As we collectively transitioned into the new millennium, George Daniels was assembling his first serial production watch containing the co-axial escapement, that he had fought so hard for the industry to recognise its superiority to the lever, eventually leading to the Swatch Group’s adopting it for scale production. The project to produce the Millennium wristwatch would also provide excellent training for a certain Roger Smith, who has gone on to evolve the co-axial in his own way, through further development.
Daniels is viewed by many as the father of modern independent watchmaking, providing a viable model for the enterprise, publishing what has become the bible for those looking to produce a watch from start to finish, and even establishing an educational trust from the proceeds of his estate; it seems extremely appropriate that the twilight years of his career were to be the starting point for another like-minded watchmaker. François-Paul Journe has often referenced Daniels as an inspiration, even presenting him with a watch and writing a heartfelt dedication following his passing. 2000 would signal the launch of Journe’s namesake brand with the arrival of the Resonance and Tourbillon models, and would be the beginning of the path to great success for the man and his company.
Like Journe, Philippe Dufour had done significant work for other brands (both had developed sonneries for watches that did not bear their name) before establishing his workshop, and the year 2000 would witness the arrival of a watch that came to define the legacy of Le Sentier residents. Saying that the Simplicity is a time-only watch is akin to saying that Michelangelo’s David is a marble sculpture; for many collectors, the least complicated Dufour (when compared to his landmark Grande Sonnerie and innovative Duality) has become an absolute grail and a synonym for a virtually perfect execution of a wristwatch.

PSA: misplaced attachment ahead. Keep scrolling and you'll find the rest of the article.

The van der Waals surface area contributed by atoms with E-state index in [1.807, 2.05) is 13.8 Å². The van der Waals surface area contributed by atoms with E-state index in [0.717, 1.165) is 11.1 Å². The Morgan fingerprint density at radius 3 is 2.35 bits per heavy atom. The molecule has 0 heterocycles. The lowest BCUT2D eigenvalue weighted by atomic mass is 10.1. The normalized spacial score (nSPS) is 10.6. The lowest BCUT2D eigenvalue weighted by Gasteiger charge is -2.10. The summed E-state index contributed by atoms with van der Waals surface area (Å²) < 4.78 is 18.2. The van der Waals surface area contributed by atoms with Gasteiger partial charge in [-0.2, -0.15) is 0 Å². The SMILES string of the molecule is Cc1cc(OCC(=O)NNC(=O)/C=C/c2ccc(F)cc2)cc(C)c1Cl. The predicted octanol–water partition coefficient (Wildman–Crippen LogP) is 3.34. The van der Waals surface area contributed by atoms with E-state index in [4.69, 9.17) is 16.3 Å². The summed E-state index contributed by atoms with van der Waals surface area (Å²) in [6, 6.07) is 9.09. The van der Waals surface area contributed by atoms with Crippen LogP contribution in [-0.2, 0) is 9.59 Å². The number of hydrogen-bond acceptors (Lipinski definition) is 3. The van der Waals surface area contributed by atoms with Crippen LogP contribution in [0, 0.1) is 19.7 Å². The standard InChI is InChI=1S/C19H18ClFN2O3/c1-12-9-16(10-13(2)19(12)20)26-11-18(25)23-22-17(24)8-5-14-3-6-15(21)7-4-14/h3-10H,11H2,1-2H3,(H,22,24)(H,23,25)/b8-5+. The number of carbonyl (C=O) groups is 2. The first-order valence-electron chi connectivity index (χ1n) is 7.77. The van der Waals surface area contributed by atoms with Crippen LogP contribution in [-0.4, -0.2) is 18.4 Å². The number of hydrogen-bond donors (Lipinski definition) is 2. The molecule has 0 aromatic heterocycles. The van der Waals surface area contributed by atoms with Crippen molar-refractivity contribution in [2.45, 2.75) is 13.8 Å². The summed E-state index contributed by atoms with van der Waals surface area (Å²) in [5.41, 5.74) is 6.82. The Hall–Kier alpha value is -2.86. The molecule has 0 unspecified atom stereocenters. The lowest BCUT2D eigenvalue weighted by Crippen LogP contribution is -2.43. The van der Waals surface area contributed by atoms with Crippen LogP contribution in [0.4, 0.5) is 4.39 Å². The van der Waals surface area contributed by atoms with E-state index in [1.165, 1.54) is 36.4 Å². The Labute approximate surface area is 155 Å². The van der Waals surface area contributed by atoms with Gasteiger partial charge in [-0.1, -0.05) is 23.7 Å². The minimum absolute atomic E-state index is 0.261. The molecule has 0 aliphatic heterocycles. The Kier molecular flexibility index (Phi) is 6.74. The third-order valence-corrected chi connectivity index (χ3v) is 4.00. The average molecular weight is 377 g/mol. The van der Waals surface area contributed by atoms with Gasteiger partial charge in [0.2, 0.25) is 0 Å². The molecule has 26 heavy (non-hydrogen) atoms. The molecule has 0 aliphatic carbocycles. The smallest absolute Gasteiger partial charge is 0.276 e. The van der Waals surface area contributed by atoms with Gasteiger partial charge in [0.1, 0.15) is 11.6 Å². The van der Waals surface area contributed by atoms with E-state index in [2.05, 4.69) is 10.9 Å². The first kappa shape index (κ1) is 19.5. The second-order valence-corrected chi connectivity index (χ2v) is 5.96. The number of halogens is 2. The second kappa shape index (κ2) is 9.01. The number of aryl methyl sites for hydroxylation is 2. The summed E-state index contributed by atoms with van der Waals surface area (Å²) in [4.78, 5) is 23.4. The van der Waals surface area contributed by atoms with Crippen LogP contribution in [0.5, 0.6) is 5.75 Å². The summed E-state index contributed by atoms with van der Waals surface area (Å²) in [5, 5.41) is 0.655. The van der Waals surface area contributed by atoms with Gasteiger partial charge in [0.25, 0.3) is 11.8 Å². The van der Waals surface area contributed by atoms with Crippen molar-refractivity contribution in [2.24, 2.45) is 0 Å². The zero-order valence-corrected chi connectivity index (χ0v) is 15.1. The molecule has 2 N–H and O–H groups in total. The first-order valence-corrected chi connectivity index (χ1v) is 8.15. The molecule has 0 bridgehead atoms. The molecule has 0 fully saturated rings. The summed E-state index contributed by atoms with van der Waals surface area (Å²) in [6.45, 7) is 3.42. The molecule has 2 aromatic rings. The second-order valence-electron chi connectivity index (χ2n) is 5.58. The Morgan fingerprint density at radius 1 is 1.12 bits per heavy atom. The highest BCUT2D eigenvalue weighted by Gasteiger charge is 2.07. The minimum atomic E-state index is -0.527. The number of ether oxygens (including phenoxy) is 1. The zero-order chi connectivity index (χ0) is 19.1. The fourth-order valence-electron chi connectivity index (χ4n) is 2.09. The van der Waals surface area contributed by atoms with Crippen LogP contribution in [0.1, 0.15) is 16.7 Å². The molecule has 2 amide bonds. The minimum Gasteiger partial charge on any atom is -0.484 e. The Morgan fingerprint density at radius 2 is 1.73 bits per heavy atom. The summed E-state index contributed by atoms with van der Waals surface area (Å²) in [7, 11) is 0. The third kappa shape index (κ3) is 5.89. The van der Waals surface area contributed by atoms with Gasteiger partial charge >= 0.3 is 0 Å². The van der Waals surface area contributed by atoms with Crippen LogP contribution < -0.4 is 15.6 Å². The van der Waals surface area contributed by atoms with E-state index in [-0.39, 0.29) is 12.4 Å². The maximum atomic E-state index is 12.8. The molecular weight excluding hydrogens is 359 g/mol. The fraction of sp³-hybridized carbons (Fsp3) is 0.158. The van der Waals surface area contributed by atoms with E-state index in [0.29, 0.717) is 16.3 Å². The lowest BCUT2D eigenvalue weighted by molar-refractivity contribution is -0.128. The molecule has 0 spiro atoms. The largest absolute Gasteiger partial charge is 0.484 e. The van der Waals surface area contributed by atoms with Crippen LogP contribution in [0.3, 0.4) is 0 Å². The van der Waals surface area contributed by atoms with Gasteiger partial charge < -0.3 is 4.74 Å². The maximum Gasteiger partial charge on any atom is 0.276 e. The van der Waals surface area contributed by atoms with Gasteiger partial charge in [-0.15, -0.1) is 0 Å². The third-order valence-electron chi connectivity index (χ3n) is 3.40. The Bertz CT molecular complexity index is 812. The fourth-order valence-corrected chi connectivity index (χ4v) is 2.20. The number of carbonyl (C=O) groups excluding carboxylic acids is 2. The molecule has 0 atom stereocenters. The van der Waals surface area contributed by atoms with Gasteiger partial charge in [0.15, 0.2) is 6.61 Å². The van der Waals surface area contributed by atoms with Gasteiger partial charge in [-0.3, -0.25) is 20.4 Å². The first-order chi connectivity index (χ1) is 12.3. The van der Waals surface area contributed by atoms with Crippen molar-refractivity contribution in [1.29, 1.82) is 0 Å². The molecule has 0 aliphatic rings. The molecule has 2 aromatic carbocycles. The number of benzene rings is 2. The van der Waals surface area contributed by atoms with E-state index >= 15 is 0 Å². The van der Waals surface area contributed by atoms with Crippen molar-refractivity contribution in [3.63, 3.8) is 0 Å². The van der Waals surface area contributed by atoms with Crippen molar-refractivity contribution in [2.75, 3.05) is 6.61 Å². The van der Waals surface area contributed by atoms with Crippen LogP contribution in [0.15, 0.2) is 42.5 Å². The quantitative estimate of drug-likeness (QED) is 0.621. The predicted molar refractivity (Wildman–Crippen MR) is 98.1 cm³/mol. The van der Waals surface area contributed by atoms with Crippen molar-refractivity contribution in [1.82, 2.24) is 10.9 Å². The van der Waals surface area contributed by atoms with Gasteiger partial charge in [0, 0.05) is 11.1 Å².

There were a few key independent watchmakers toiling away at their workbenches during these years, but at the same time there were a few names from the AHCI who had grander ambitions. 2000 to 2005 saw the expansion of brands such as Franck Muller and Roger Dubuis from small artisanal workshops into sizeable brands encompassing in-house production facilities and sophisticated marketing teams, fuelled by external investment and new partners.
Roger Dubuis would eventually be sold to Richemont at the tail end of group expansion, that also defined this period, with Johann Rupert’s group adding A. Lange & Söhne, IWC, and Jaeger-LeCoultre to their portfolio in 2000, having already secure the outstanding shares the Vendôme Group comprised of Cartier, Montblanc, Piaget, Baume & Mercier and Vacheron Constantin, among others, in the later part of the 1990s. In late 1999, LVMH would acquire Zenith and TAG Heuer, providing the foundation for their watch holdings that would grow through the next 20 years.
A transitional period for the watch industry as a whole, these five years at the start of the new millennium would prove to be extremely influential for the business of horology.